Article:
US Dollar Forecast: What Bond Vigilantes? Setups for DXY Index, USD/JPY
US Dollar Outlook:
- The US Dollar (via the DXY Index) has dropped after the March Fed meeting alongside US Treasury yields. The dynamic of the greenback following US yields seems poised to continue.
- Overall, Fed Chair Jerome Powell remained resolute in the FOMC’s commitment to its low rate, extraordinarily loose monetary policy.
- The IG Client Sentiment Index suggests that USD/JPY has a bullish bias.
US Dollar Shrugs as Yields Deflate
At his post-meeting press conference, Fed Chair Jerome Powell shrugged aside concerns about higher inflation and rate hikes arriving faster than anticipated. With the 2023 median dot unchanged, the FOMC remains resolute in its commitment to its policy path, not dissimilar from when Fed Chair Powell went to Capitol Hill a few weeks back.
Even as US inflation rates continue to rise, Fed Chair Powell and the FOMC have taken the view that any uptick is “transitory” and will eventually subside. Their ‘confidence’ in this prediction is backed by history; just ask the Bank of Japan or European Central Bank about how successful they’ve been in achieving their policy mandates over the past decade-plus. Fed Chair Powell has taken that narrative away from the market in the short-term, provoking a pullback in US Treasury yields – and thus, the US Dollar.
Federal Reserve Interest Rate Expectations (March 17, 2021) (Table 1)
Following weeks of Fed officials downplaying inflation fears and suggesting that rising US Treasury yields reflect economic optimism, the March Fed meeting was another resolute step in that direction. Interest rate expectations remain firmly anchored as a result: Fed funds futures are pricing in a 93% chance of no change in Fed rates through January 2022.
Fed Chair Powell and the FOMC have been crystal clear: don’t expect the Fed to do anything along the interest rate channel anytime soon. If anything, an update on the SLR requirement (which we discussed ahead of the Fed meeting, here) should be anticipated in the coming days.
US Treasury Yield Curve (1-year to 30-years) (March 2011 to March 2021) (Chart 1)
We’ve previously discussed how “yields are wagging the dog.” Between Fed Chair Powell’s press conference and the upgrades to the Summary of Economic Projections, the stage was set for US Treasury yields to continue along their current rampage.
And while bond markets retain primacy, the reaction to the March Fed meeting suggests that bond vigilantes are not in control, however. If they were, US yields wouldn’t have given up their gains on the day, with the long-end coming back in significantly by day’s end.
DXY PRICE INDEX TECHNICAL ANALYSIS: DAILY CHART (March 2020 to March 2021) (CHART 2)
The DXY Index’s drop from a familiar zone over the past nine-months suggests that more pain may be ahead: the band going back to late-July 2020 has rejected the recent rally, and now the DXY Index is back below both the 23.6% Fibonacci retracement of the 2018 low/2020 high range and the 38.2% Fibonacci retracement of the 2011 low/2020 high range at 91.93.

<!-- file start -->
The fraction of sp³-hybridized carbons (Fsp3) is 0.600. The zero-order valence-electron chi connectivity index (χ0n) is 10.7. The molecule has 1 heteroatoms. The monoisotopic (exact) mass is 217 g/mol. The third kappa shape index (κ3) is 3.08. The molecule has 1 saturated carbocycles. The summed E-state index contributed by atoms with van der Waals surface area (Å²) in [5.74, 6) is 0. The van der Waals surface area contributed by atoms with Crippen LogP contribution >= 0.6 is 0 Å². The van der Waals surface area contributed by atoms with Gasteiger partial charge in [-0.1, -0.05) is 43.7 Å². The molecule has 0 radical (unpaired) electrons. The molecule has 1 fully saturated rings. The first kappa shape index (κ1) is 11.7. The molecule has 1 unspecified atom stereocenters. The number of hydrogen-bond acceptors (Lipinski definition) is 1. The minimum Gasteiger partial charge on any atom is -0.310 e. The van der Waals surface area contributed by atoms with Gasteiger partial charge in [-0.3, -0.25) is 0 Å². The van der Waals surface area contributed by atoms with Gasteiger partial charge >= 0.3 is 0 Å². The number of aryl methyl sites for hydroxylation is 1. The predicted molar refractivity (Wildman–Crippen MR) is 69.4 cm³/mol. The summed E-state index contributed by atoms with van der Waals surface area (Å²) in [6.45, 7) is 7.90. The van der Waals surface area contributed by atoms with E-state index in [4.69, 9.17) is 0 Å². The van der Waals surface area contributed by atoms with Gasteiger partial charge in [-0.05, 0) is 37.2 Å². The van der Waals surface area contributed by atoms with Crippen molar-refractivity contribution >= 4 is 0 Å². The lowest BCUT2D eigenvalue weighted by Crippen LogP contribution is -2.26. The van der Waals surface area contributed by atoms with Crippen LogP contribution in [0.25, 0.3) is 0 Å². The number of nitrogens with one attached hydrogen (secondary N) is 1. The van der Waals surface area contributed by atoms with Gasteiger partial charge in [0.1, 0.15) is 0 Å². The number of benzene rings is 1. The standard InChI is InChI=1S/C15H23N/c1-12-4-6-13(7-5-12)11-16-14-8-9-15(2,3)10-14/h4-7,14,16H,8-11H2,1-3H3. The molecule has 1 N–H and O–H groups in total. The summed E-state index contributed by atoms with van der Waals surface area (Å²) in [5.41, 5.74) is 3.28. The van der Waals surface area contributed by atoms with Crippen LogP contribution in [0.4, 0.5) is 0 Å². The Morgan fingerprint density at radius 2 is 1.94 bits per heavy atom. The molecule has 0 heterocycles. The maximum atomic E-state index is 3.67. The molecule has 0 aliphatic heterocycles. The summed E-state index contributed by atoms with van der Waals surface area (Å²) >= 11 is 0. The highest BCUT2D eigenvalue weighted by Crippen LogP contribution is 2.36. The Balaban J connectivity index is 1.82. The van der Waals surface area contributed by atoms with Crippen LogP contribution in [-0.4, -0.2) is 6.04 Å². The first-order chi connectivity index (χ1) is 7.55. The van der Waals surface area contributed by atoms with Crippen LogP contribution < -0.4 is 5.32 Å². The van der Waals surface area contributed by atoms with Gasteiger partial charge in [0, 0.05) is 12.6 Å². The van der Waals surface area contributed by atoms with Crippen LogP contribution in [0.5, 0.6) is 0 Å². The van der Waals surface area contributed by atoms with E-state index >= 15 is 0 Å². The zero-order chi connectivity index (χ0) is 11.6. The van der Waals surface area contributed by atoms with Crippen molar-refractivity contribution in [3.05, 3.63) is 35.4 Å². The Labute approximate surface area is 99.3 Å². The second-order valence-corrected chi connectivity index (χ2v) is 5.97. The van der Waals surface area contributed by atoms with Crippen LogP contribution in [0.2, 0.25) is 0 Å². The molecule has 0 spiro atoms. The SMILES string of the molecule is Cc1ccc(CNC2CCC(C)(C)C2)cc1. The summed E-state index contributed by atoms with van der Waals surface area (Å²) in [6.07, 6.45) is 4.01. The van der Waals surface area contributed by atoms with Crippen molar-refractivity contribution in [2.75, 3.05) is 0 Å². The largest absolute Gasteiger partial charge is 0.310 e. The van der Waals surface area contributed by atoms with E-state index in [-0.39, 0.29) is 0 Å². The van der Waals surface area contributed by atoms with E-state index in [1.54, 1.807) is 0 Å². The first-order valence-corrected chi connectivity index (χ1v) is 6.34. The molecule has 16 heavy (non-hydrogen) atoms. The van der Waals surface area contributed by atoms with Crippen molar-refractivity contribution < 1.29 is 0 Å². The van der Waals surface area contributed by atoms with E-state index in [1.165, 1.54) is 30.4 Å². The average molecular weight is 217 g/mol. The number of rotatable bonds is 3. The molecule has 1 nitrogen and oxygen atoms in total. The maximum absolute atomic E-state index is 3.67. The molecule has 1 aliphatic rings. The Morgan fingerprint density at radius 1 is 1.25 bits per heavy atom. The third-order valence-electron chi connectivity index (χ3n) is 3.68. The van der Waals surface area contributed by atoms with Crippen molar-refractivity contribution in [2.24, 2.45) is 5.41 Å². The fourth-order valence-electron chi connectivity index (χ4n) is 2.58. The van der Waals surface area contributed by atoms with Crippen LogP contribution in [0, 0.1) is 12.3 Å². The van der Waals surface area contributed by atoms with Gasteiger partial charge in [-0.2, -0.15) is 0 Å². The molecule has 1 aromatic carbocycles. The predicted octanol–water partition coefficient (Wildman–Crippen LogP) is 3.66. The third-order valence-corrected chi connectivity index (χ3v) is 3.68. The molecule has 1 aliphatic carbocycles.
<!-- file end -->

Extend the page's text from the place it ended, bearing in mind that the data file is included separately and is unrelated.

While a bearish daily key reversal was avoid (thanks to today’s high failing to overcome yesterday’s high), a bearish daily piercing candle was established, and from a certain point of view, one might argue that the prior three days of price action have turned into an evening star candle cluster of sorts.
To little surprise, momentum is turning more bearish after the aforementioned candles. The DXY Index is below its daily 5-, 8-, and 13-EMAs, but still above its daily 21-EMA; the envelope is in neither bearish nor bullish sequential order. Daily MACD continues to narrow while above its signal line, while daily Slow Stochastics have already dropped out of overbought territory. A drop below the daily 21-EMA – which proved support in early-March – would be a sign that the DXY Index’s losses may soon accelerate.
USD/JPY RATE TECHNICAL ANALYSIS: DAILY CHART (March 2020 to March 2021) (CHART 3)
There are few better poster children for interest rate sensitive pairs in the FX world than anything tethered to the Japanese Yen, given the fact that the BOJ has instituted a strict form of quantitative and qualitative easing (QQE) with yield curve control (YCC); as US Treasury yields move USD/JPY typically follows, which is why this pair is in focus after a pivotal Fed meeting.
After showing extreme separation from its daily 5-EMA for several sessions spanning February and March, USD/JPY rates have returned to the shortest-term moving average, with a daily bearish key reversal forming. Daily MACD has nearly issued a bearish crossover while above its signal line, while daily Slow Stochastics are starting to edge lower within overbought territory.
USD/JPY rates appear to be losing steam, and if US Treasury yields are about to endure a period of relative softness, then the pair is susceptible for a deeper pullback over the coming sessions.
IG Client Sentiment Index: USD/JPY RATE Forecast (March 17, 2021) (Chart 4)
USD/JPY: Retail trader data shows 37.47% of traders are net-long with the ratio of traders short to long at 1.67 to 1. The number of traders net-long is 6.18% higher than yesterday and 16.32% higher from last week, while the number of traders net-short is 4.58% higher than yesterday and 7.19% higher from last week.
We typically take a contrarian view to crowd sentiment, and the fact traders are net-short suggests USD/JPY prices may continue to rise.
Yet traders are less net-short than yesterday and compared with last week. Recent changes in sentiment warn that the current USD/JPY price trend may soon reverse lower despite the fact traders remain net-short.
--- Written by Christopher Vecchio, CFA, Senior Currency Strategist
DailyFX provides forex news and technical analysis on the trends that influence the global currency markets.